The 7X magnification range is controlled with a rubberised collar, again smoothly silent with no internal feel of mechanical movement. Fast focus eyepiece at the back offers -3 to +2 dioptre range for personalised setup. This needs doing just once, although has no protective lens cap to close it off along with the ocular lens unlike the one supplied for the objective. Mine came fitted with the simpler, G2B Mil-Dot reticle showing full dot and half mil hash marks across its field of view in the first focal plane. This tallied exactly with the turrets, as would be expected with a premium German brand featuring what Steiner call ‘Military Grade’ optics. Scopes like this, should you desire, are mechanically able to accept front or rear night vision and thermal devices with plentiful mounting space for externally clamping collars on the parallel (important) outer lens bodies of the scope, so you are unlikely to run out of options.
Steiner promise reliability from -40 to 49°C air temperature with waterproof assured to 20m submersion. There is a 10 year warranty (two on electronics) to assure this and when it comes to dust and debris, it is notable that the scope shows no likely problematic slender gaps between moving and stationary components to trap unwanted matter.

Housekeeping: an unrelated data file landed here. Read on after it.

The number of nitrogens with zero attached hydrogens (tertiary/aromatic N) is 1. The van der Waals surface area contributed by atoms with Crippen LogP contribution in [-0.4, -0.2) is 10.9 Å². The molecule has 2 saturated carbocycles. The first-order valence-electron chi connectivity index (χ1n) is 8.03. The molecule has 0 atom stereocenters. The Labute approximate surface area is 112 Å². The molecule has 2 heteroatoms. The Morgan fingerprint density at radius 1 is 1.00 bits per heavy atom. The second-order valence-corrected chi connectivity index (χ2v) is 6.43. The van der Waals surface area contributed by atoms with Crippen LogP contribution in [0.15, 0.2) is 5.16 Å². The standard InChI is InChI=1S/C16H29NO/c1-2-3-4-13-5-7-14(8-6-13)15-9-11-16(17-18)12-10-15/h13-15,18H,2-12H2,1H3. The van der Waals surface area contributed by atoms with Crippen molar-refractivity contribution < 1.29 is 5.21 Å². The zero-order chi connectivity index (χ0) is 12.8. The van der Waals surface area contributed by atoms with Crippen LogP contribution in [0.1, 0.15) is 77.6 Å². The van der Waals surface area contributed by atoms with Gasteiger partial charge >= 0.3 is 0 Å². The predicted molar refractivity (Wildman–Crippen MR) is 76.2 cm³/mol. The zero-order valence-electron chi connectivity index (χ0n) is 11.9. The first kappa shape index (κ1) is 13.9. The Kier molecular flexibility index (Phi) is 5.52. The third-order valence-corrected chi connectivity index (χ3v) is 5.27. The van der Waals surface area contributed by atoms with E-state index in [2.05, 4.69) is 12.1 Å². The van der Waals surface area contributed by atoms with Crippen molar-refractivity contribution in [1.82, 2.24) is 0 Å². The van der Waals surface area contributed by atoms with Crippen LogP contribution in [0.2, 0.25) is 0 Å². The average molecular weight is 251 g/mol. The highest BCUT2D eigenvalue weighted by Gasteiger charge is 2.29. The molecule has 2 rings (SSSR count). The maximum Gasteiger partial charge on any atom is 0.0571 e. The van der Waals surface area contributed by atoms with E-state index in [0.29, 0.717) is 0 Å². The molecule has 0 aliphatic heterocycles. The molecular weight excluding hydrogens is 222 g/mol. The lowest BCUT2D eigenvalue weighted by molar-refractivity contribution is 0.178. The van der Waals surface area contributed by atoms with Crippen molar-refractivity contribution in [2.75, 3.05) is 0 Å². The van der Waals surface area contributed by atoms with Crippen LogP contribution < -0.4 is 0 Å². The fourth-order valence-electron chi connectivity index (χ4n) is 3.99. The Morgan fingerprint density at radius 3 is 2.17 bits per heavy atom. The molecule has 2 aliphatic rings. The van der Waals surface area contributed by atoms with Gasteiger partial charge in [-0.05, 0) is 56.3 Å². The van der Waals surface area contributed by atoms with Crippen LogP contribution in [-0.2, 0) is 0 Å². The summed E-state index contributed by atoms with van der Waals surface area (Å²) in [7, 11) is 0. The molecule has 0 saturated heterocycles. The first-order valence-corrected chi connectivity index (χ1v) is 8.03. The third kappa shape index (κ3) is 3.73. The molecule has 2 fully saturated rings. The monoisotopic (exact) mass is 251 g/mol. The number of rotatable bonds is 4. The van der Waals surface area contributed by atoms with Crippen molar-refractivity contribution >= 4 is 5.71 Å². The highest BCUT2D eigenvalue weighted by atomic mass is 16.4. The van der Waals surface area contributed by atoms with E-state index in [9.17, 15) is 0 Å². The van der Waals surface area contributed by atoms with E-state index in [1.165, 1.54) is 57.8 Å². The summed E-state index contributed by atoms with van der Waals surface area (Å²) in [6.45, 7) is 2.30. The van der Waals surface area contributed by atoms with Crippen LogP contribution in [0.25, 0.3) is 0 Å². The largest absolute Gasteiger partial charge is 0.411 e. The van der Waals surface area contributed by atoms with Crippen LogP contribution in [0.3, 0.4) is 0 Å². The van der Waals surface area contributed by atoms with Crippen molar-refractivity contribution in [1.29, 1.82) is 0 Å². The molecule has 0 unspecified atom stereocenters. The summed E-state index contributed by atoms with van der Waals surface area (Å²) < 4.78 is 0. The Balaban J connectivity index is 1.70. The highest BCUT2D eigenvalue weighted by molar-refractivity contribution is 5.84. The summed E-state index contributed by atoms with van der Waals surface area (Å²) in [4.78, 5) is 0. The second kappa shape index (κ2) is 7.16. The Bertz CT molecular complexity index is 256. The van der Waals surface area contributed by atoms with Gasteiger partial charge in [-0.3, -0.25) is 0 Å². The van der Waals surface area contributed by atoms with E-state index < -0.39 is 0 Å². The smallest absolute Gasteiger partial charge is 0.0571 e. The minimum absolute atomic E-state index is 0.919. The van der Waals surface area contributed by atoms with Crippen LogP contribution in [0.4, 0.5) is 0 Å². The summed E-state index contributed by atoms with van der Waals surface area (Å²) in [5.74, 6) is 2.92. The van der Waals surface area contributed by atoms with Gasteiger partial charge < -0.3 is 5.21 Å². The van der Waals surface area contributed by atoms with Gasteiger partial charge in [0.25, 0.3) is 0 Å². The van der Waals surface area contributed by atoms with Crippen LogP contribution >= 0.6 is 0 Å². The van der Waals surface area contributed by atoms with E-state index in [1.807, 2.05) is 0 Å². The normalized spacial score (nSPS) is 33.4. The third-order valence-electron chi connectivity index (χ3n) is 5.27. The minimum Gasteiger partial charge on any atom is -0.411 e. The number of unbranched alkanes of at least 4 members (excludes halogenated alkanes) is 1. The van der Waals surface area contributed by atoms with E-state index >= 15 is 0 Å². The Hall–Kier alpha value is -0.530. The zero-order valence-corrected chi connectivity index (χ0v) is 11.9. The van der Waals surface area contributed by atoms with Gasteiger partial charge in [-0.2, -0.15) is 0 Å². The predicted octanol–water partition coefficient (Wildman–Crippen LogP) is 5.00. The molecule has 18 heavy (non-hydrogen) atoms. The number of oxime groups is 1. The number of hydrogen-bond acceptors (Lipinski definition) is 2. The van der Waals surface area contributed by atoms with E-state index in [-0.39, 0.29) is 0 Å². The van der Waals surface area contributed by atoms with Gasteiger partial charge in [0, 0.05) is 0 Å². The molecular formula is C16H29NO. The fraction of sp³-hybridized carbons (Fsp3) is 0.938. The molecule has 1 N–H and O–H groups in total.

Eye relief is shorter at 89mm so the `magnum boys` may want to think carefully but when looking at the overall market, optics like this are regularly paired with large, heavy rifles, usually featuring recoil compensation of some sort, and it’s more important to base the optical aiming system around a broad field of view than keeping a safe distance from a light, jumpy sporting rifle that does need the 100mm eye relief, which can actually limit some `wannabee` scopes’ performance when not necessary. The eye box was never strained throughout the recoil cycle of the rifle with noticeable ease retaining fuller sight picture while the gun was disturbed, and this is key to seeing your bullet strike on target.
Steiner also offer an ‘IFS’ model of the scope with an electronic ballistic suite on the ocular body and that will appeal to some users, but I can’t comment until I have seen and used it myself. It is certainly a step above the competition’s civilian offerings, but you need to be sure of its useful application to your rifleman’s needs before spending.
In use I found the scope easy to live with; I ran it alongside a very capable Tikka T3X TACT (new name) with impeccable capability and manners on target so I got the chance to have a good play out to 3/400-metre ranges with the M7Xi. I liked the simpler reticle design on predominantly steel plate targets allowing me to see bullet splash on the steel or backstops with lesser clutter distracting men and when firing quickly from mobile positions, loved the fact it was fast to pick up the well-weighted arms drawing my eye to centre, regardless of light conditions or background.